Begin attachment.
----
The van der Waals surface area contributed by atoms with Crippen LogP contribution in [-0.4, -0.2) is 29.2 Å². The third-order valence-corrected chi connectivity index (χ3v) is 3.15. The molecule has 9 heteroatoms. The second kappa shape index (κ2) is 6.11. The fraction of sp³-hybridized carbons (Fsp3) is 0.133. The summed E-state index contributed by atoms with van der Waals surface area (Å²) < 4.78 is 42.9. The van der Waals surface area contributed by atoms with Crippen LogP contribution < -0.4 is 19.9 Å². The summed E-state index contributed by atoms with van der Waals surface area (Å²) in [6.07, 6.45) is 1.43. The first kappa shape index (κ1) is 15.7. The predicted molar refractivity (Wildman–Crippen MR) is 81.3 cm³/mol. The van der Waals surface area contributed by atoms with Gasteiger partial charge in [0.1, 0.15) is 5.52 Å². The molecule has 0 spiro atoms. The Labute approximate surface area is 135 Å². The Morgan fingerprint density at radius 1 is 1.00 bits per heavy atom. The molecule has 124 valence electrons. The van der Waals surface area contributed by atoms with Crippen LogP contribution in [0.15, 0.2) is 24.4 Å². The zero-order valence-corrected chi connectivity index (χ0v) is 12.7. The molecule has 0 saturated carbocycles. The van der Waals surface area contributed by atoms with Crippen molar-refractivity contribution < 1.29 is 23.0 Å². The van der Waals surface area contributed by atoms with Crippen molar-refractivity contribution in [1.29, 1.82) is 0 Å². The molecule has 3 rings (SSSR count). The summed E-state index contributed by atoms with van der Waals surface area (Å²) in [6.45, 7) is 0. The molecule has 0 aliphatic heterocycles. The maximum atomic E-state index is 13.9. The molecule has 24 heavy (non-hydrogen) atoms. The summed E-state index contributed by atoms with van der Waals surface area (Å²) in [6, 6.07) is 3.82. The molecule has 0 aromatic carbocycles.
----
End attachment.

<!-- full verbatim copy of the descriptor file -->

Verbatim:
The van der Waals surface area contributed by atoms with Crippen LogP contribution in [-0.4, -0.2) is 29.2 Å². The third-order valence-corrected chi connectivity index (χ3v) is 3.15. The molecule has 9 heteroatoms. The second kappa shape index (κ2) is 6.11. The fraction of sp³-hybridized carbons (Fsp3) is 0.133. The summed E-state index contributed by atoms with van der Waals surface area (Å²) < 4.78 is 42.9. The van der Waals surface area contributed by atoms with Crippen LogP contribution < -0.4 is 19.9 Å². The summed E-state index contributed by atoms with van der Waals surface area (Å²) in [6.07, 6.45) is 1.43. The first kappa shape index (κ1) is 15.7. The predicted molar refractivity (Wildman–Crippen MR) is 81.3 cm³/mol. The van der Waals surface area contributed by atoms with Gasteiger partial charge in [0.1, 0.15) is 5.52 Å². The molecule has 0 spiro atoms. The Labute approximate surface area is 135 Å². The Morgan fingerprint density at radius 1 is 1.00 bits per heavy atom. The molecule has 124 valence electrons. The van der Waals surface area contributed by atoms with Crippen LogP contribution in [0.15, 0.2) is 24.4 Å². The zero-order valence-corrected chi connectivity index (χ0v) is 12.7. The molecule has 0 saturated carbocycles. The van der Waals surface area contributed by atoms with Crippen molar-refractivity contribution < 1.29 is 23.0 Å². The van der Waals surface area contributed by atoms with Crippen molar-refractivity contribution in [1.29, 1.82) is 0 Å². The molecule has 3 rings (SSSR count). The summed E-state index contributed by atoms with van der Waals surface area (Å²) in [6.45, 7) is 0. The molecule has 0 aliphatic heterocycles. The maximum atomic E-state index is 13.9. The molecule has 24 heavy (non-hydrogen) atoms. The summed E-state index contributed by atoms with van der Waals surface area (Å²) in [6, 6.07) is 3.82. The molecule has 0 aromatic carbocycles.